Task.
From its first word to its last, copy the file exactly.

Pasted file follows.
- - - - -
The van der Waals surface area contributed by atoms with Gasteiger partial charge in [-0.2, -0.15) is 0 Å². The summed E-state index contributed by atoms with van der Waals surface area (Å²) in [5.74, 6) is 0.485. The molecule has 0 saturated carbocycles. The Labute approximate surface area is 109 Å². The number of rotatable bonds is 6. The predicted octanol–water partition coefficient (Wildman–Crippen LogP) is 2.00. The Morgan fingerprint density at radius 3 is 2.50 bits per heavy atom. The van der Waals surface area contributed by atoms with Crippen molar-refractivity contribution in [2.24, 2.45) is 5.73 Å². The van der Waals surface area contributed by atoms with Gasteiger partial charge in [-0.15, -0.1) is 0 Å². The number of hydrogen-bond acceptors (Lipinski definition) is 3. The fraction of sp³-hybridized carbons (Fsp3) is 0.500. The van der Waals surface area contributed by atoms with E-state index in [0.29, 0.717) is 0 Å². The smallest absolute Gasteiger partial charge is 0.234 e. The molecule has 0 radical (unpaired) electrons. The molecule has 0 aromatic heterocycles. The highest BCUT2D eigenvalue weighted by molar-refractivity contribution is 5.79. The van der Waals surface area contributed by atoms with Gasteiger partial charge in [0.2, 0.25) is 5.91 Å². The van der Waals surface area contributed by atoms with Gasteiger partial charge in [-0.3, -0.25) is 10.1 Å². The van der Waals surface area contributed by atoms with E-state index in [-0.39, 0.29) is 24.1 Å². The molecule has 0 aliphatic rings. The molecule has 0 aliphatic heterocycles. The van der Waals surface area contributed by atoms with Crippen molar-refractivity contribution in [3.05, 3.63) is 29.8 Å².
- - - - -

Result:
The van der Waals surface area contributed by atoms with Gasteiger partial charge in [-0.2, -0.15) is 0 Å². The summed E-state index contributed by atoms with van der Waals surface area (Å²) in [5.74, 6) is 0.485. The molecule has 0 saturated carbocycles. The Labute approximate surface area is 109 Å². The number of rotatable bonds is 6. The predicted octanol–water partition coefficient (Wildman–Crippen LogP) is 2.00. The Morgan fingerprint density at radius 3 is 2.50 bits per heavy atom. The van der Waals surface area contributed by atoms with Crippen molar-refractivity contribution in [2.24, 2.45) is 5.73 Å². The van der Waals surface area contributed by atoms with Gasteiger partial charge in [-0.15, -0.1) is 0 Å². The number of hydrogen-bond acceptors (Lipinski definition) is 3. The fraction of sp³-hybridized carbons (Fsp3) is 0.500. The van der Waals surface area contributed by atoms with E-state index in [0.29, 0.717) is 0 Å². The smallest absolute Gasteiger partial charge is 0.234 e. The molecule has 0 radical (unpaired) electrons. The molecule has 0 aromatic heterocycles. The highest BCUT2D eigenvalue weighted by molar-refractivity contribution is 5.79. The van der Waals surface area contributed by atoms with Gasteiger partial charge in [0.2, 0.25) is 5.91 Å². The van der Waals surface area contributed by atoms with Gasteiger partial charge in [-0.3, -0.25) is 10.1 Å². The van der Waals surface area contributed by atoms with E-state index in [-0.39, 0.29) is 24.1 Å². The molecule has 0 aliphatic rings. The molecule has 0 aliphatic heterocycles. The van der Waals surface area contributed by atoms with Crippen molar-refractivity contribution in [3.05, 3.63) is 29.8 Å².